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Recalling a wager and a famous FD pig

Project featuring Floyd of Rosedale combines history, athletics and public art

-Messenger file photo
A replica of the Floyd of Rosedale trophy was on display during a Floyd of Rosedale groundbreaking ceremony in April 2019.

A new project will combine history, athletics and public art to preserve the legacy of Floyd of Rosedale.

The famous pig, given as a prize in 1935 in an attempt to diffuse racial tensions around a big football game, will be the subject of a new sculpture to be installed at the roundabout at 10th Avenue North and 32nd Street.

“The idea behind the pig, or Floyd, in the roundabout is to retain that legacy, and the story behind it,” said Fort Dodge Councilman Dave Flattery, who is on the Floyd of Rosedale Planning Committee. “This is arguably the most popular traveling trophy between Division I college football teams, Iowa and Minnesota.

“I don’t think the generations behind me know the story, and you want to retain that legacy,” he added. ”When you retain that legacy and that story, it builds pride in the community.”

There are a lot of sub-stories within the story of Floyd, Flattery said.

Not everyone realizes the pig was first wagered after a game with racial overtones, he said. All-American running back Ozzie Simmons, who played for the University of Iowa Hawkeyes, was one of the few black players at the time and had been knocked out three times during a previous game against the University of Minnesota Golden Gophers.

“There’s a racial element to it — and there were tensions between both universities, but they settled it with a wager,” Flattery said. “And Floyd of Rosedale, the pig, was the wager.”

The story shows other celebrities’ connections to Fort Dodge.

“Ronald Reagan broadcast that game for WHO Radio. He is quoted somewhere saying that Ozzie Simmons was one of the best running backs he’d ever seen,” Flattery said.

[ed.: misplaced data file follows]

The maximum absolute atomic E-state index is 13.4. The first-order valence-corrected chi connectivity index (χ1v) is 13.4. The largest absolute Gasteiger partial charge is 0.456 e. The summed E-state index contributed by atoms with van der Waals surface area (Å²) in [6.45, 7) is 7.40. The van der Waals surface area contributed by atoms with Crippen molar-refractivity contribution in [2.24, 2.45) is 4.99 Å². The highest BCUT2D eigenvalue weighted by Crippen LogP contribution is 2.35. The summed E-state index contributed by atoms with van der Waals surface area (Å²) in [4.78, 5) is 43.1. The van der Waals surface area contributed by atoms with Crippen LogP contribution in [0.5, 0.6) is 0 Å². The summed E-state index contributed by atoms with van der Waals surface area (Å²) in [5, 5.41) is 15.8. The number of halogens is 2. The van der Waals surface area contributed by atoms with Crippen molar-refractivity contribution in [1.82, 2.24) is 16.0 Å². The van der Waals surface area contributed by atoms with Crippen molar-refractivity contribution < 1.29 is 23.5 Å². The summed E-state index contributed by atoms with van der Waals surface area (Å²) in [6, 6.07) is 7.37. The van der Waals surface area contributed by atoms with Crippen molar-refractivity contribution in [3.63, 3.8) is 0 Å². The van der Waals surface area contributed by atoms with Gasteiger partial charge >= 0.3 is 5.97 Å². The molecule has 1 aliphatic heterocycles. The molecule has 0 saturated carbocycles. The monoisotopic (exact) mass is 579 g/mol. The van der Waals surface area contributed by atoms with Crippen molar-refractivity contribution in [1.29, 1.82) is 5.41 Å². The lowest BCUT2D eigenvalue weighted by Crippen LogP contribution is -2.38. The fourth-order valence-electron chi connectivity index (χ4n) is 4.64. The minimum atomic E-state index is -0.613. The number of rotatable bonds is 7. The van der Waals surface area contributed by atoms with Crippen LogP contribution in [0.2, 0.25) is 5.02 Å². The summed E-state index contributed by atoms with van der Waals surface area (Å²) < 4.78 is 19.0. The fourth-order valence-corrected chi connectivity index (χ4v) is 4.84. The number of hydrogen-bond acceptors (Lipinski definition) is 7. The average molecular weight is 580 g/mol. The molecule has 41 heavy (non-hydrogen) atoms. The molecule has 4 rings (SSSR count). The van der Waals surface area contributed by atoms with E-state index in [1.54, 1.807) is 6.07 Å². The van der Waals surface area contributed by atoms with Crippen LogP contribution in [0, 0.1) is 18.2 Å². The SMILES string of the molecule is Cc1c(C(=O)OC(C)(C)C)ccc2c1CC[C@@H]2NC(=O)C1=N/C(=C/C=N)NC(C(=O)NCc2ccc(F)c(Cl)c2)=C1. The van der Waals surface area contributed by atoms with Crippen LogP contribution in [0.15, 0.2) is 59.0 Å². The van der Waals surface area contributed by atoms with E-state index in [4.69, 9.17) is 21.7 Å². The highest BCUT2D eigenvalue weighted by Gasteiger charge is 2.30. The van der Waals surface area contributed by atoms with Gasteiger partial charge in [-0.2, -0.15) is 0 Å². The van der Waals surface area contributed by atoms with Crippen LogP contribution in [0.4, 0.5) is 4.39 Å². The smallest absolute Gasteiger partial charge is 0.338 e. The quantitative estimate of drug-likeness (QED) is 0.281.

That pig, which the governor of Iowa sent to the governor of Minnesota, grew up on the Rosedale Farms just east of today’s Rosedale Rapids, next to the roundabout which will soon hold the sculpture.

“We need to retain this legacy, this wonderful story, and what better way than to have public art, and what better location than the roundabout on 32nd Street which is within a quarter mile of the original Rosedale Farm?” Flattery said.

The Rosedale Farms that provided the pig also once supplied all the milk and dairy products to the creamery in downtown Fort Dodge, he said.

“It was a popular place,” said Flattery. “Even when I was young I remember the creamery. And I remember the farm.”

One of the first steps in starting the project was coordinating with both the University of Iowa and the University of Minnesota, he said.

The committee said it’s looking for “unique, but sophisticated designs that contribute to the character of the community,” using the artist’s creative interpretation.

Any material can be used, although methods using metal such as bronze, steel, or recycled metal will be preferred. The sculpture should be between 10 and 20 feet in length, the committee wrote.

Qualified artists should have successfully managed and completed at least one publicly-funded commissioned project with a budget of $75,000 or more. The proposal must also take into account how the sculpture will withstand Iowa’s elements. Competitiveness of the budget will be considered.

“We’ll get a better handle on costs after we see the proposals,” Flattery said. “About $120,000 to $250,000 is the estimate.”

Flattery isn’t sure if there are any local artists who will submit proposals. Those with an art background on the committee, including Jennifer Dutcher and Eric Anderson, director of the Blanden Memorial Art Museum, knew of a lot of potential people at the universities, he said.

“We probably sent it out to a dozen potential candidates throughout the Midwest and the United States,” Flattery said.

Eventually the roundabout may be renamed Rosedale Roundabout, Flattery said.

And the Rosedale committee still hopes to build a barn-shaped structure near the area, he said — a goal they’ve had for many years.

“The original thought was to build a replica barn and use it as a year-round shelter, and someday we might do that anyway out at the park,” he said. “But to give it more visibility, and less costly we hope, would be to build the pig in the middle of the roundabout.”

There’s already information up on a trailhead near Rosedale Rapids about the Floyd story. The barn could make more space for more information in the future.

“This story will flow from the roundabout to the park itself,” he said. “Hopefully over time we can talk about Ronald Reagan and Lili Damita. Right now our goal is just to get the pig set up.”

Lili Damita was the French-American actress and singer who was at first married to Errol Flynn. After divorcing him, she married to Al Loomis, who owned the Rosedale farm. She is buried in Fort Dodge’s Oakland Cemetery.

Installation of the sculpture is scheduled for fall of this year. The committee includes Flattery, Dutcher, Anderson, Hope Thier, Janece Valentine, Kelly Halsted, Jim Kersten, Shelly Bottorf, Councilman Terry Moehnke, and Kevin Twait.

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